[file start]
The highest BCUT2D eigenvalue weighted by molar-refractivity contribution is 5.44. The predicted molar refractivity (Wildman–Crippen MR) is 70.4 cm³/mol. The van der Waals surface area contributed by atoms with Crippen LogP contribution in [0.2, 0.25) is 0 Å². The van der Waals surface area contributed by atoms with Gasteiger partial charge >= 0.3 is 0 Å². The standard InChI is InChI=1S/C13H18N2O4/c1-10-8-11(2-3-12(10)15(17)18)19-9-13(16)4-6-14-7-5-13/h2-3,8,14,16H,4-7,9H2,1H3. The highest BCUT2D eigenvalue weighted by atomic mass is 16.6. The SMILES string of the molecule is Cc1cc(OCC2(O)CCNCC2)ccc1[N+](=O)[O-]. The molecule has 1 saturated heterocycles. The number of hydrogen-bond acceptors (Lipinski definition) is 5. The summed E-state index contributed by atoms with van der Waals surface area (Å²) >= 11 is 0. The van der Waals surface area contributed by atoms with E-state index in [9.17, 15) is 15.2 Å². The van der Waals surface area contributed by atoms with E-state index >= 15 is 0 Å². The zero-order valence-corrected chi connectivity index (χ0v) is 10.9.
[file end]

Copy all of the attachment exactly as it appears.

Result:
The highest BCUT2D eigenvalue weighted by molar-refractivity contribution is 5.44. The predicted molar refractivity (Wildman–Crippen MR) is 70.4 cm³/mol. The van der Waals surface area contributed by atoms with Crippen LogP contribution in [0.2, 0.25) is 0 Å². The van der Waals surface area contributed by atoms with Gasteiger partial charge >= 0.3 is 0 Å². The standard InChI is InChI=1S/C13H18N2O4/c1-10-8-11(2-3-12(10)15(17)18)19-9-13(16)4-6-14-7-5-13/h2-3,8,14,16H,4-7,9H2,1H3. The highest BCUT2D eigenvalue weighted by atomic mass is 16.6. The SMILES string of the molecule is Cc1cc(OCC2(O)CCNCC2)ccc1[N+](=O)[O-]. The molecule has 1 saturated heterocycles. The number of hydrogen-bond acceptors (Lipinski definition) is 5. The summed E-state index contributed by atoms with van der Waals surface area (Å²) >= 11 is 0. The van der Waals surface area contributed by atoms with E-state index in [9.17, 15) is 15.2 Å². The van der Waals surface area contributed by atoms with E-state index >= 15 is 0 Å². The zero-order valence-corrected chi connectivity index (χ0v) is 10.9.